Review: Deus Ex: Human Revolution

I was a latecomer to the Deus Ex series. I grew up on consoles and, with very minimal PC gaming, it was only in the last few years I finally got around to Deus Ex and its unfortunate follow-up, Deus Ex: Invisible War. Despite being a good 11 years old now, the original DX stood out as a well-composed title. Sure the graphical textures were ugly as sin, but the storyline, augmentation customization and emphasis on conversational and stealth challenges over a purely combat approach made it stand out as a strong contender. And now, just over a decade later we have Deus Ex: Human Revolution, a game set 25 years before the original.

Where Deus Ex’s world saw mechanical and nanotechnology augmentation as the norm, DX:HR is set in the fledgling age of mechanical augmentation, with the debate still raging over whether it’s a good idea or not. (As a sidenote: if you take the time to read the e-books and databanks found scattered throughout the game you’ll build up an interesting insight into the subject of transhumanism. This topic is pretty popular in the real world these days, with people getting excited over the concept of the Singularity… There’s your nerd fact for this review.) You play as Adam Jensen – who never asked for this – the chief of security for major-league augmentation company Sarif Industries. The start of the game sees Sarif’s headquarters attacked by terrorists and after receiving a major augmentation overhaul, Jensen spends the rest of the game unraveling the why and who of the attack.

Let’s get one thing out of the way straight off the bat. This game is BEAUTIFUL. It’s not perfect – LA Noire continues to put this and every other game to shame as far as rendering people goes – but the architecture, lighting and construction of this game is amazing. You’re immediately struck by this in the Detroit area, with its persistent gold and black colourisation throughout the hub area. The detail that’s gone into rendering the game and making each area distinct from the others is clear, and to be applauded. I rode the elevator in the Sarif Industries building up and down for a good five minutes just to take in the view.

The story will see you bouncing between several locations worldwide as you chase down leads and hunt the people who attacked you. Each location (which I won’t spoil) has a variety of side-missions and hidden-away areas to explore, and explore you will. Much of my playthrough of DX:HR was made up of landing in one the hub areas and spending the next 20 hours meandering through ventilation shafts, back alleys and sewers in an attempt to find everything there was to see. These non-linear hub worlds are a welcome sight compared to the ethos of ‘go here, do this, next place’ seen in many modern games.

Customisable augmentations make a return, and this is where the game shines. Based on the game’s four ‘pillars’ of stealth, combat, social and hacking, you can pick and mix which abilities to upgrade as you go. Most likely you will end up being able to take and upgrade the majority of these abilities by the end of the game, but your choices early on strongly control how you’ll play for the game’s first half. You’re spoiled for choice from the very beginning – everything from weapon accuracy, to optical stealth camouflage, to x-ray vision, to armored shielding is available to you straight away. The toss-up between focusing on a few key skills or touching base with everything is a hard one to decide, and you’ll find yourself holding off on upgrading when possible to see what you’ll need around the next few corners.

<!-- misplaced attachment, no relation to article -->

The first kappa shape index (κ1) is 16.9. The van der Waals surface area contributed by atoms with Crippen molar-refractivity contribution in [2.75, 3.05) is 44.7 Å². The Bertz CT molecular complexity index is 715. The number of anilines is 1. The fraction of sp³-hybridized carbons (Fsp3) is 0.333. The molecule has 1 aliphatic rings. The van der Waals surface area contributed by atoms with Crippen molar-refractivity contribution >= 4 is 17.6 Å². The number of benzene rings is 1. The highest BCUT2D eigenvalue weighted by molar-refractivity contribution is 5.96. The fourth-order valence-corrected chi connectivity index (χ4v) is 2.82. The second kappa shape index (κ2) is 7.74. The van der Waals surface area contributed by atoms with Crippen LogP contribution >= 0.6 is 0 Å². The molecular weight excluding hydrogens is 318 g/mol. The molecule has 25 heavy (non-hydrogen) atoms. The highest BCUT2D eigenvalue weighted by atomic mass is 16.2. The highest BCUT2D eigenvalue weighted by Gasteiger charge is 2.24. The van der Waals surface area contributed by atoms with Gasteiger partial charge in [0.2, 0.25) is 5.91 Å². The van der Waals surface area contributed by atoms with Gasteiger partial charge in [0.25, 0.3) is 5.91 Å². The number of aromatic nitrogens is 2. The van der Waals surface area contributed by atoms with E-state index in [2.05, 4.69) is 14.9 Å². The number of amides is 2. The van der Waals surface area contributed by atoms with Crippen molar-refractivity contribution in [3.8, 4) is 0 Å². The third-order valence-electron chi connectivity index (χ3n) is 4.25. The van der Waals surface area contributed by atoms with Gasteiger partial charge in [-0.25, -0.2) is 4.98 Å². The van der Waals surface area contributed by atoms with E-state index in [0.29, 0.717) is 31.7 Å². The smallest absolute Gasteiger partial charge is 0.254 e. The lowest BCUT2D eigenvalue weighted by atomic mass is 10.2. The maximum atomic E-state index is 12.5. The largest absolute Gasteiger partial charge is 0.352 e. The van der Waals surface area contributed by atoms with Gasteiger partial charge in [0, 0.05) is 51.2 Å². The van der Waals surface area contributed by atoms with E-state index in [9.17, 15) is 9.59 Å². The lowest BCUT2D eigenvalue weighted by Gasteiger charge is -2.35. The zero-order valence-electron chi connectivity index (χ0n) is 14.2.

The most fun to be had (in my paythrough at least) has to be skulking around and hacking things, especially in the ‘combat’ portions of the game. Human Revolution was designed to give you the option to play stealthily or with a heavy focus on combat, but it’s easy to see that a stealthy player has more to gain. Not long into the game, many locks and devices become unhackable if you haven’t placed a focus on upgrading those skills, and every hack or hidden tunnel offers little parcels of experience towards leveling up your abilities. You could focus on a combat playthrough if you really wanted, but you’re likely to miss huge swathes of what the game has to offer.

The only setback to a stealthy play style are the boss battles. Without heavily upgraded armouring and weapon abilities, they are BRUTAL. It was revealed recently that these battles were outsourced to another studio, so it’s no wonder they don’t have the same multiple-approach adaptability of the rest of the game. If you’re playing stealthily you WILL want to knock the difficulty down a notch or two for these portions because you’re going to get pulverized.

Setting aside the boss battles, the game’s openness to solving problems in multiple ways is clearly displayed. Computer terminals, hidden pathways, breakable walls, shoulder-high cover and enemy blind spots are available in equal measure in each area, allowing you to tackle the game however you’ve kitted yourself out to do so.  This freedom, combined with the game’s strong story and well-placed links to the preceding Deus Ex games make it a treat for new players and returning veterans alike.

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About the author

Matt Gosper

aka Ponk – a Melburnian gay gamer who works with snail mail. Enthusiastically keeping a finger in every pie of the games industry. I'll beat you at Mario Kart, and lose to you in any shooter you can name.

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